When assessing the severity of mental impairments, the ALJ must do so in accordance with the "special technique" described in 20 C.F.R. §§ 404.1520a(b)-(c) and 416.920a(b)-(c). This regulatory scheme identifies four broad functional areas in which the ALJ rates the degree of functional limitation resulting from a claimant's mental impairment(s): activities of daily living; social functioning; concentration, persistence or pace; and episodes of decompensation. Id. §§ 404.1520a(c)(3), 416.920a(c)(3). The ALJ is required to incorporate into his written decision pertinent findings and conclusions based on the "special technique." Id. §§ 404.1520a(e)(3), 416.920a(e)(3).

III. ALJ's Findings

Applying the five-step, sequential evaluation process, the ALJ found Plaintiff "not disabled" as defined in the Social Security Act. At step one, the ALJ found Plaintiff had not engaged in substantial gainful employment since July 3, 2009. (Tr. 25.) Next, the ALJ determined Plaintiff had the following severe impairments: "depressive disorder, left foot cellulitis, and borderline intellectual functioning." (Id. ) However, at step three, the ALJ concluded Plaintiff's impairments were not severe enough, either individually or in combination, to meet or medically equal one of the listed impairments in 20 C.F.R. Part 404, Subpart P, Appendix 1. (Tr. 26-28.)

Prior to proceeding to step four, the ALJ assessed Plaintiff's residual functional capacity ("RFC"), and found that Plaintiff had the ability to perform a limited range of medium work:

Function by function, the claimant is capable of lifting and carrying 50 pounds occasionally and 25 pounds frequently, and can sit, stand, or walk six hours in an eight-hour workday. However, the claimant is restricted to work involving only simple, routine, repetitive tasks, with only occasional contact with the general public and coworkers. In addition, she is unable to perform high stress jobs.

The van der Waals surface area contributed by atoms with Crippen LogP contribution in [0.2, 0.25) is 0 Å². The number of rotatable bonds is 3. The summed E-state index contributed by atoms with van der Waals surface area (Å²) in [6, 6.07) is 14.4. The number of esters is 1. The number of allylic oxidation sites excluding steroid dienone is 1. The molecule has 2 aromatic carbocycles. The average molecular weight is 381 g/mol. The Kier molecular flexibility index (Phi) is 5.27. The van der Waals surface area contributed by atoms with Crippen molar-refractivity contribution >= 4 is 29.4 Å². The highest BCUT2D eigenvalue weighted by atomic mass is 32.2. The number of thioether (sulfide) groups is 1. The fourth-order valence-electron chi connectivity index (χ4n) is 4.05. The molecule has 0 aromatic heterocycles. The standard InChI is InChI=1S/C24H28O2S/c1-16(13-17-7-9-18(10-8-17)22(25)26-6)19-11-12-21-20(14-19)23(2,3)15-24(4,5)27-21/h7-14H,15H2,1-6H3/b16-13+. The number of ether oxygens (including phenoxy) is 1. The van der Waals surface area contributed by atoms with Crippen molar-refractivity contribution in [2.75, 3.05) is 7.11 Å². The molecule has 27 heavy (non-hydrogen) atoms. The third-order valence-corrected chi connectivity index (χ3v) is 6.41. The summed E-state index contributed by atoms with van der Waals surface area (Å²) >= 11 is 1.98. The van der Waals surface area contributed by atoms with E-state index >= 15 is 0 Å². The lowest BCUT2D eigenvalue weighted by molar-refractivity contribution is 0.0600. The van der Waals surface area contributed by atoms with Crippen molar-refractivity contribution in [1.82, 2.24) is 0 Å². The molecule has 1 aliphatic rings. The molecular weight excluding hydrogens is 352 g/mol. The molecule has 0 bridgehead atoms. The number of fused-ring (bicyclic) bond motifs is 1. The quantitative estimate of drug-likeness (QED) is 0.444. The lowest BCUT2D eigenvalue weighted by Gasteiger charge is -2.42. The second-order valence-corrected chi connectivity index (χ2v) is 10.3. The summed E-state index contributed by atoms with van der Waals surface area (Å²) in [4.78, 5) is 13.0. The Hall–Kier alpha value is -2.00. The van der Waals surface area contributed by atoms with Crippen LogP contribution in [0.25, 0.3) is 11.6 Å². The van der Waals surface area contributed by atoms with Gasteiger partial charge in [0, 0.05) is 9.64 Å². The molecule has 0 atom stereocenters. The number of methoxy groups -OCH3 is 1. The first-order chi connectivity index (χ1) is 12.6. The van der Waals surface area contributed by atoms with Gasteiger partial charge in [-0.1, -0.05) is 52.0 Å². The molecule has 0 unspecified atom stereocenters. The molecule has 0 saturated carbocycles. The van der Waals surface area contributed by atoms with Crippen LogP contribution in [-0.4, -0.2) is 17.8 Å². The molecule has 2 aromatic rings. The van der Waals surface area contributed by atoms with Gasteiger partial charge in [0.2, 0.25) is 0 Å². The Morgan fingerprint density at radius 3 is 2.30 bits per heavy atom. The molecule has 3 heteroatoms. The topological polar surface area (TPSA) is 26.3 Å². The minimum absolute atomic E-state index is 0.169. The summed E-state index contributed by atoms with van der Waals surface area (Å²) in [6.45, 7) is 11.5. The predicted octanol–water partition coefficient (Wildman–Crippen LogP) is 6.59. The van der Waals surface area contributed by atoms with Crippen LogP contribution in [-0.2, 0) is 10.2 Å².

(Tr. 28.) In making this assessment, the ALJ found Plaintiff's statements about the severity of her symptoms not fully credible. (Tr. 29.) At step four, the ALJ concluded Plaintiff has no past relevant work. At step five, upon considering Plaintiff's age, education, work experience and RFC, the ALJ determined Plaintiff is capable of adjusting to the demands of other employment opportunities that exist in significant numbers in the national economy. (Tr. 33.) Accordingly, the ALJ determined that Plaintiff was not under a disability during the relevant time period.

IV. Plaintiff's Contentions

Plaintiff challenges the Commissioner's final decision denying benefits on a number of grounds. Plaintiff first contends that substantial evidence does not support the ALJ's determination that Plaintiff's impairments did not meet or medically equal Listing 12.05 or Listing 12.04. (Pl.'s Mem. Supp. Mot. J. Pleadings [DE #25] at 11-23.). Next, Plaintiff asserts that substantial evidence does not support the ALJ's RFC determination. (Id. at 23-26.) Finally, Plaintiff argues that the vocational expert's testimony does not support the ALJ's finding that Plaintiff is capable of performing other work that exists in significant numbers in the national economy. (Id. at 26-27.)

A. Listings

The burden of proof at step three is on the claimant to show that she meets or equals all the criteria of a listing. Hunter v. Sullivan, 993 F.2d 31 (4th Cir. 1992). "For a claimant to show that his impairment matches a listing, it must meet all of the specified medical criteria. An impairment that manifests only some of those criteria, no matter how severely, does not qualify." Sullivan v. Zebley, 493 U.S. 521, 530 (1990). If an impairment does not meet the criteria of a listing, it may nevertheless medically equal the criteria. 20 C.F.R. §§ 404.1525(c)(5), 416.925(c)(5). To establish medical equivalence, a claimant must "present medical findings equal in severity to all the criteria" for that listing. Zebley, 493 U.S. at 531. "The [ALJ]... is responsible for deciding... whether a listing is met or equaled." SSR 96-6p, 1996 WL 374180, at *3 (Jul. ...